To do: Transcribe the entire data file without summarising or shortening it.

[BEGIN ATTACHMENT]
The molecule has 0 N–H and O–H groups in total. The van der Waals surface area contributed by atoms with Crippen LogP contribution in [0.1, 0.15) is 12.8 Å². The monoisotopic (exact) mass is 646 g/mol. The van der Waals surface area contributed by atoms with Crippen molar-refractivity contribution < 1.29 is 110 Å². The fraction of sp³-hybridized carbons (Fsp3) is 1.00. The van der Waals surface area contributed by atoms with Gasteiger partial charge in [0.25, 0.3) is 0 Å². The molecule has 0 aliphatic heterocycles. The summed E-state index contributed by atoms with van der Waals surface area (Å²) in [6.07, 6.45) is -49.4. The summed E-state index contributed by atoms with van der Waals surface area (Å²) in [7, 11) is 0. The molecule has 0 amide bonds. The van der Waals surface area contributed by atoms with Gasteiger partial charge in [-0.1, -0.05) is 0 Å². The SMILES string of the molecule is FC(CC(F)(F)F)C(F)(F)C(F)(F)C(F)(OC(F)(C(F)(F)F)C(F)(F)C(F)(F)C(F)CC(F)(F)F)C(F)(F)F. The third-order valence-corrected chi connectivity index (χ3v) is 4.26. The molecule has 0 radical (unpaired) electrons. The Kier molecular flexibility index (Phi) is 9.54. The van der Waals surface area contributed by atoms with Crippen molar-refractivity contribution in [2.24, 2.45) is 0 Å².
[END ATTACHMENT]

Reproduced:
The molecule has 0 N–H and O–H groups in total. The van der Waals surface area contributed by atoms with Crippen LogP contribution in [0.1, 0.15) is 12.8 Å². The monoisotopic (exact) mass is 646 g/mol. The van der Waals surface area contributed by atoms with Crippen molar-refractivity contribution < 1.29 is 110 Å². The fraction of sp³-hybridized carbons (Fsp3) is 1.00. The van der Waals surface area contributed by atoms with Gasteiger partial charge in [0.25, 0.3) is 0 Å². The molecule has 0 aliphatic heterocycles. The summed E-state index contributed by atoms with van der Waals surface area (Å²) in [6.07, 6.45) is -49.4. The summed E-state index contributed by atoms with van der Waals surface area (Å²) in [7, 11) is 0. The molecule has 0 amide bonds. The van der Waals surface area contributed by atoms with Gasteiger partial charge in [-0.1, -0.05) is 0 Å². The SMILES string of the molecule is FC(CC(F)(F)F)C(F)(F)C(F)(F)C(F)(OC(F)(C(F)(F)F)C(F)(F)C(F)(F)C(F)CC(F)(F)F)C(F)(F)F. The third-order valence-corrected chi connectivity index (χ3v) is 4.26. The molecule has 0 radical (unpaired) electrons. The Kier molecular flexibility index (Phi) is 9.54. The van der Waals surface area contributed by atoms with Crippen molar-refractivity contribution in [2.24, 2.45) is 0 Å².